FIG. 2B is the top view of the system 200 described in FIG. 2A. A second motor 262 is located behind the printing arrangement 270 that drives the printhead module 110 along the y direction. They system 200 can also include a mechanism (for example, an actuator or a motor) that can move the printhead module along the x-axis.
As shown in FIG. 2A, two printhead modules 110 are arranged along the y-axis. Having two printhead modules arranged in this manner can allow the deposition and processing of two layers of feed material for every pass of the printhead modules 110 across the platen 105. It can also allow the printing arrangement 270 to carry out manufacturing process over a larger area. This can reduce the manufacturing time. However, there could be just one printhead module along the y-axis.
By adjusting the vertical position of the printhead module(s) 110 after each layer is fabricated, the distance between the dispenser and energy source and the facing surface 106 remains constant or can be adjusted from layer-to-layer during the manufacturing process. Moreover, in some implementations the vertical position can be adjusted as the printhead module(s) 110 scan across the platen 105 for fabrication of a layer, e.g., to compensate for non-uniformity of the surface of the platen 105 or of the layer thickness.
In FIG. 3, the printhead platform 150 is attached to a robot arm 331 of a robot 332 that can move the printhead platform 150. At a minimum, the robot 332 is a three-axis robot capable of moving the platform 150 over the platen 105 (in the x-y plane) and towards or away from the platen 105 (along z-direction). In some implementations, the robot 332 is a six-axis robot with six degrees of freedom of motion of the platform 150, i.e., translation along any of the x, y and z axis and rotation about any of the x, y and z axes.
Again, each printhead module 110 (see FIG. 1B) can be removably mounted on the platform 150. The motion of the robot arm 331 is controlled by the controller 190. As described in FIGS. 1A and 1B, the printhead platform 150 can be moved along the z direction during the manufacturing process to ensure that the distance between the printhead platform 150 and the portion of the facing surface 106 that lies below (along −z direction) the printhead platform 150 remains constant from layer-to-layer during the manufacturing process. Moreover, in some implementations the vertical position can be adjusted as the printhead platform 150 scans across the platen 105 for fabrication of a layer, e.g., to compensate for non-uniformity of the surface of the platen 105 or of the layer thickness.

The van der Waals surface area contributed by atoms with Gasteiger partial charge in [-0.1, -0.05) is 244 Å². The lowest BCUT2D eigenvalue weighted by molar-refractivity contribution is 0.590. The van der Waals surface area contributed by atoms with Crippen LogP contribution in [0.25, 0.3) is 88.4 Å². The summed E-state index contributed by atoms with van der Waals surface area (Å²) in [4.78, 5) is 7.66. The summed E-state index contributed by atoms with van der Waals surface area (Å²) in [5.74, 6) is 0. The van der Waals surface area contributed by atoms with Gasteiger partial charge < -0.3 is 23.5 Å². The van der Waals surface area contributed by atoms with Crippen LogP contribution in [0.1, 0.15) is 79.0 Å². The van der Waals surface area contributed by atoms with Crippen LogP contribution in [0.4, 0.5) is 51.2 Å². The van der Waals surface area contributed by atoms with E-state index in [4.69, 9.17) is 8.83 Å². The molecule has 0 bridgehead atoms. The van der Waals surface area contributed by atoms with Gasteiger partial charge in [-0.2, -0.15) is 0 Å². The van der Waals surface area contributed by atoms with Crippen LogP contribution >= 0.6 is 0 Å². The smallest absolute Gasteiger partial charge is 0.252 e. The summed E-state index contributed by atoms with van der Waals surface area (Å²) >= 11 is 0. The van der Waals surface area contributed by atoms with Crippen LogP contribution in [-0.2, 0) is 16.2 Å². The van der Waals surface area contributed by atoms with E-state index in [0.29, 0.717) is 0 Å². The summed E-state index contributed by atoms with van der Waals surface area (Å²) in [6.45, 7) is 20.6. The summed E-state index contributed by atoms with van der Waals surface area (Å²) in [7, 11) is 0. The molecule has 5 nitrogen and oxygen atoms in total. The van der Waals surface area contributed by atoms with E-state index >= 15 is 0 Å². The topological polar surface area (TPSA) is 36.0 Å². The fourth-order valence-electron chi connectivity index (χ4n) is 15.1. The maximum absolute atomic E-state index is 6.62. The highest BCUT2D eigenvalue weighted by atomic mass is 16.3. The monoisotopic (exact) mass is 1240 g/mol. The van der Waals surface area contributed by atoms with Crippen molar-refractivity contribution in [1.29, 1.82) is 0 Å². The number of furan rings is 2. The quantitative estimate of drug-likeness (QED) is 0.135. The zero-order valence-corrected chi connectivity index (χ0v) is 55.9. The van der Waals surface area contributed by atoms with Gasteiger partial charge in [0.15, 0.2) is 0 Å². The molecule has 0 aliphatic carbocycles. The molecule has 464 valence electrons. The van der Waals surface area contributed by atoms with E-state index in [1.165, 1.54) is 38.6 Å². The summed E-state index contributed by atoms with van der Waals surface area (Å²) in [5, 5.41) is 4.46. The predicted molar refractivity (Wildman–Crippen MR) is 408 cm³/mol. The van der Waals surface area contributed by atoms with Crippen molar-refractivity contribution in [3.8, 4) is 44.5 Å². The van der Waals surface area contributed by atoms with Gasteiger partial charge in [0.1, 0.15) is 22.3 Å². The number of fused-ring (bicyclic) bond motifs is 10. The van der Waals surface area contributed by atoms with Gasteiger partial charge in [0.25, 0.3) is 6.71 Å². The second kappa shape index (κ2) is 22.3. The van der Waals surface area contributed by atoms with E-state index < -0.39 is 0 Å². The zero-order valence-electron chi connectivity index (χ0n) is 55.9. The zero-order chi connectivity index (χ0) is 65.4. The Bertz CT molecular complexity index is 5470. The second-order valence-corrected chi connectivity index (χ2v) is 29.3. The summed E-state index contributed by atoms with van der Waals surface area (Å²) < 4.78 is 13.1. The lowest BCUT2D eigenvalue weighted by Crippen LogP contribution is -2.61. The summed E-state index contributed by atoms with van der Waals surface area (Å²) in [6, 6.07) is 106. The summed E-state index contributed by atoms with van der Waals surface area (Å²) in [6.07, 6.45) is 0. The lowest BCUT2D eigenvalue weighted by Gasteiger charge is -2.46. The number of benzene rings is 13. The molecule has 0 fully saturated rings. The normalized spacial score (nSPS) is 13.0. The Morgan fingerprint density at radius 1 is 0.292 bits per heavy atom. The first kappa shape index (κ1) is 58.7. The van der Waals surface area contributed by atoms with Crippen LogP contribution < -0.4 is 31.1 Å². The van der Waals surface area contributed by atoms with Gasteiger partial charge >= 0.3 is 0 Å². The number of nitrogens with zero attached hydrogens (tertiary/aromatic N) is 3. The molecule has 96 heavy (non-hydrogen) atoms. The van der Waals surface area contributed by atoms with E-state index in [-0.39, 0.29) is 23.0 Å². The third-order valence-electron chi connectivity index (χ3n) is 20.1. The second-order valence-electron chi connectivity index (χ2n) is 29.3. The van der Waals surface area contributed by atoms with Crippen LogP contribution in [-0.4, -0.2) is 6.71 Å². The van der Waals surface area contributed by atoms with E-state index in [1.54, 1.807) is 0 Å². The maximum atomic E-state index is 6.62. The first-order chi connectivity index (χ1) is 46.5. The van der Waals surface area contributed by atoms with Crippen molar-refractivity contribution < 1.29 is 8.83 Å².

FIG. 4 illustrates a top view of an example of an exemplary additive manufacturing system 400. Similar to the system described in FIGS. 1A and 1B, system 400 includes and is enclosed by a housing 102. The housing 102 can, for example, allow a vacuum environment to be maintained in a chamber 101 inside the housing. Alternatively the interior of the chamber 101 can be a substantially pure gas, e.g., a gas that has been filtered to remove particulates, or the chamber can be vented to atmosphere. The gas can enter the chamber 101, from a gas source (not shown), through a gas inlet 103. The gas from the chamber can be removed through a vacuum vent 104. Gas inlet 103 can be connected to an air knife that can be close to the facing surface or can be integrated with printhead platform such that a laminar gas flow is enabled across the facing surface. Vacuum vent 104 can be situated opposite to the air knife.